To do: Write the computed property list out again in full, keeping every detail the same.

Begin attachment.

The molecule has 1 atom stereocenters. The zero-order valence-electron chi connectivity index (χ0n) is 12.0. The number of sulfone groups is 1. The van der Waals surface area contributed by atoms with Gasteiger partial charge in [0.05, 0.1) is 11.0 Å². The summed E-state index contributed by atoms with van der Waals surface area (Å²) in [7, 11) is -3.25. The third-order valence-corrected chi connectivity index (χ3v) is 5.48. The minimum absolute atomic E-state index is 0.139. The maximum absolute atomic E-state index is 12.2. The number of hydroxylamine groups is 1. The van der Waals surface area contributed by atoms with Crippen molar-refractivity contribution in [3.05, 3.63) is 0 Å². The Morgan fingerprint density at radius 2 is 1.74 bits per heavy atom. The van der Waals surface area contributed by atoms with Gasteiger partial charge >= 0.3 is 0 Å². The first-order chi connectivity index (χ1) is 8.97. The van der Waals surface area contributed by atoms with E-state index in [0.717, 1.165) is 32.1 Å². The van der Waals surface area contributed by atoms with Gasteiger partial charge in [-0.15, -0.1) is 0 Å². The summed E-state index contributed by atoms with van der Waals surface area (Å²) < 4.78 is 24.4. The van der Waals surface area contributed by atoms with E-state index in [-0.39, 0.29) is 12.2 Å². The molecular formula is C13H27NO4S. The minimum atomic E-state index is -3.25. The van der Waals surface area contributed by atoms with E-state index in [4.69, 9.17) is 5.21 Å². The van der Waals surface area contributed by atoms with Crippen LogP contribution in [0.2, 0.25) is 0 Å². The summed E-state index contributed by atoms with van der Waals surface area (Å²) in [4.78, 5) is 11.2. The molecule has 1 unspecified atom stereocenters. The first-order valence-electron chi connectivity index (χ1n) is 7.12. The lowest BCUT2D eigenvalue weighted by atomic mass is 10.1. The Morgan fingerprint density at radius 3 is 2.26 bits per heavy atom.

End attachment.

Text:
The molecule has 1 atom stereocenters. The zero-order valence-electron chi connectivity index (χ0n) is 12.0. The number of sulfone groups is 1. The van der Waals surface area contributed by atoms with Gasteiger partial charge in [0.05, 0.1) is 11.0 Å². The summed E-state index contributed by atoms with van der Waals surface area (Å²) in [7, 11) is -3.25. The third-order valence-corrected chi connectivity index (χ3v) is 5.48. The minimum absolute atomic E-state index is 0.139. The maximum absolute atomic E-state index is 12.2. The number of hydroxylamine groups is 1. The van der Waals surface area contributed by atoms with Crippen molar-refractivity contribution in [3.05, 3.63) is 0 Å². The Morgan fingerprint density at radius 2 is 1.74 bits per heavy atom. The van der Waals surface area contributed by atoms with Gasteiger partial charge >= 0.3 is 0 Å². The first-order chi connectivity index (χ1) is 8.97. The van der Waals surface area contributed by atoms with E-state index in [0.717, 1.165) is 32.1 Å². The van der Waals surface area contributed by atoms with Gasteiger partial charge in [-0.15, -0.1) is 0 Å². The summed E-state index contributed by atoms with van der Waals surface area (Å²) < 4.78 is 24.4. The van der Waals surface area contributed by atoms with E-state index in [-0.39, 0.29) is 12.2 Å². The molecular formula is C13H27NO4S. The minimum atomic E-state index is -3.25. The van der Waals surface area contributed by atoms with E-state index in [4.69, 9.17) is 5.21 Å². The van der Waals surface area contributed by atoms with Crippen LogP contribution in [0.2, 0.25) is 0 Å². The summed E-state index contributed by atoms with van der Waals surface area (Å²) in [4.78, 5) is 11.2. The molecule has 1 unspecified atom stereocenters. The first-order valence-electron chi connectivity index (χ1n) is 7.12. The lowest BCUT2D eigenvalue weighted by atomic mass is 10.1. The Morgan fingerprint density at radius 3 is 2.26 bits per heavy atom.